I am basing my version on the recipe found here.
Step 1: What you will need
Oven preheated to 350 degrees Fahrenheit
3 cups all purpose flour
2 teaspoons baking soda
1/2 teaspoon salt
1 cup sugar
1 cup (ripe!!!!) Hachiya persimmon pulp
1/2 cup milk (not pictured)
1/3 cup butter, melted
2 teaspoons vanilla extract
1/2 teaspoon ground ginger
1/2 teaspoon allspice
1/2 teaspoon nutmeg
1/3 cup dried fruit
(optional 1/3 cup chopped toasted nuts)
cooking spray/oil/butter for greasing your loaf pans
2 loaf pans
2 mixing bowls, 1 medium and 1 large
knife, spoon, measuring utensils
For what it is worth, we get the persimmons in our box (when they are in season), and I actually had everything else already on hand!
As for the sticky notes ... well, just thought I'd give you all a glimpse at my hi-tech recipe skillz!
Step 2: Prep the dry ingredients
In your large bowl, add the flour, salt, and baking soda.
Whisk to combine. And if you don't like an excess of dishes, like me, you can use your mixer piece for the whisking ;).
Step 3: Get your persimmon innards
Slice the top off with a sharp knife. Yes, they are squishy when ripe, but you want a clean cut not a smooshy mangly one.
Once the top is sliced off, cut them in half lengthwise.
Mine still had a semi-solid core so I trimmed that out. If you are going to use a blender or something to puree your persimmon flesh then you probably don't need to worry about trimming it. Remove any seeds you see.
Using a spoon, gently remove the skin. This is super easy!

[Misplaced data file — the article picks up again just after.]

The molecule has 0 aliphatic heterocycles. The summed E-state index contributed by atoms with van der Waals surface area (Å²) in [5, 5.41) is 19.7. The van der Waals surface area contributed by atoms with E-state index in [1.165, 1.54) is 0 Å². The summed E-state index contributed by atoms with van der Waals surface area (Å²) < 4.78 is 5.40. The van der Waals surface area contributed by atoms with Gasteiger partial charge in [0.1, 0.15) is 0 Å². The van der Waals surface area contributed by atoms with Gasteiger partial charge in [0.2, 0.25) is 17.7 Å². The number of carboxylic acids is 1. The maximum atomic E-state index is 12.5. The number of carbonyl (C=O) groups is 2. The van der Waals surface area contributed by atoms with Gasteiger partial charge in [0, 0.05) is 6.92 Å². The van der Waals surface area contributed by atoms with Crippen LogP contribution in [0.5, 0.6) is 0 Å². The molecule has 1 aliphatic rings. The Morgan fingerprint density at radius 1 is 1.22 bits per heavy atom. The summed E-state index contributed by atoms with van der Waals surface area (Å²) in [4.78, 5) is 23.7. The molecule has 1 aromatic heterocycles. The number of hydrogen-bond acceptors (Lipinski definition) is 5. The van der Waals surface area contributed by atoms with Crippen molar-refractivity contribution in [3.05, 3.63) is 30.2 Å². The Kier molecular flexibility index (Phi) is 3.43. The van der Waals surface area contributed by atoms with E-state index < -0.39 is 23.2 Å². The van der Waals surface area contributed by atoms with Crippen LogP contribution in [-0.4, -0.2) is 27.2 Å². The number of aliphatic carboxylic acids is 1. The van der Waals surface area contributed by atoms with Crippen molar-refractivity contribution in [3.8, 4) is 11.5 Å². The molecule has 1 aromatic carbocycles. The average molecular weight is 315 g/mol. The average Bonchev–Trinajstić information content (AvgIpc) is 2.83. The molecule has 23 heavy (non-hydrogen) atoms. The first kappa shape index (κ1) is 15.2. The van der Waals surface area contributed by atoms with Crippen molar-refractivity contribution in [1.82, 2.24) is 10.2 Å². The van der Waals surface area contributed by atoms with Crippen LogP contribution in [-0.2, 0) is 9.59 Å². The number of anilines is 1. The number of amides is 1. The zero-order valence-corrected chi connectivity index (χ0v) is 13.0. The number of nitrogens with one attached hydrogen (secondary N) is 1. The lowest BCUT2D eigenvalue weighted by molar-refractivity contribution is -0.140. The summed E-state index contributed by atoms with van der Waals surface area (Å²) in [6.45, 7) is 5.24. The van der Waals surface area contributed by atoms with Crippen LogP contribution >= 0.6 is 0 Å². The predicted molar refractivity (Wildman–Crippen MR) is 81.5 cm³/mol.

Awesome, you now have persimmon innards.
Step 4: Prep the wet ingredients
If you did not puree your persimmon pulp, then give it a pre-mix smoosh with your mixer attachment.
Then, mix away! My mixer has power ratings from 1-10. I used it on level 1 for approximately 2 minutes.
Step 5: Combine wet and dry ingredients
When pouring, if you happen to see any large pieces of persimmon, you can remove them.
Now, mix until just combined. I may have over-mixed a bit. I had never worked with a dough/batter that was quite this consistency before. It is not dry crumbly like some, but it did not really feel wet or runny either.
Step 6: Add the fruit
If you feel your fruit is too big, slice it smaller. Also, if you are using nuts this is the point to add them.
Combine gently with your batter.
Step 8: Load'em up
I wondered if the top would be good as is or not, so I sprinkled brown sugar on one loaf and gently pressed it into the top of the batter.
Pop the loaves in your heated oven for 45 minutes or until a toothpick inserted in the middle comes out cleanly.
Step 9: Cool ...
After 10 minutes, remove the loaves from their pans and allow them to cool the rest of the way on the cooling racks (or on a plate or something if you don't have cooling racks).
Step 10: ... and serve.
So, I decided to try this on a whim (and of course document it for you guys) and all I can say is I am SO GLAD I did! The flavor is lovely and seems pretty well balanced. I can totally see myself chowing down on some persimmony goodness this way - I mean, I ate four slices while writing this 'ible!
As for the experiment with the sugar topping: I think my gut was right, the top could use something. The plain one was a little plain. The straight sugar, however, is probably a tad sweet. I thing perhaps chopping some nuts in the food processor, along with some brown sugar, and making a "crumble" of that mixture would probably be about perfect. If you like really sweet stuff though, the straight sugar may work well for you!
I hope you enjoy this lovely bread!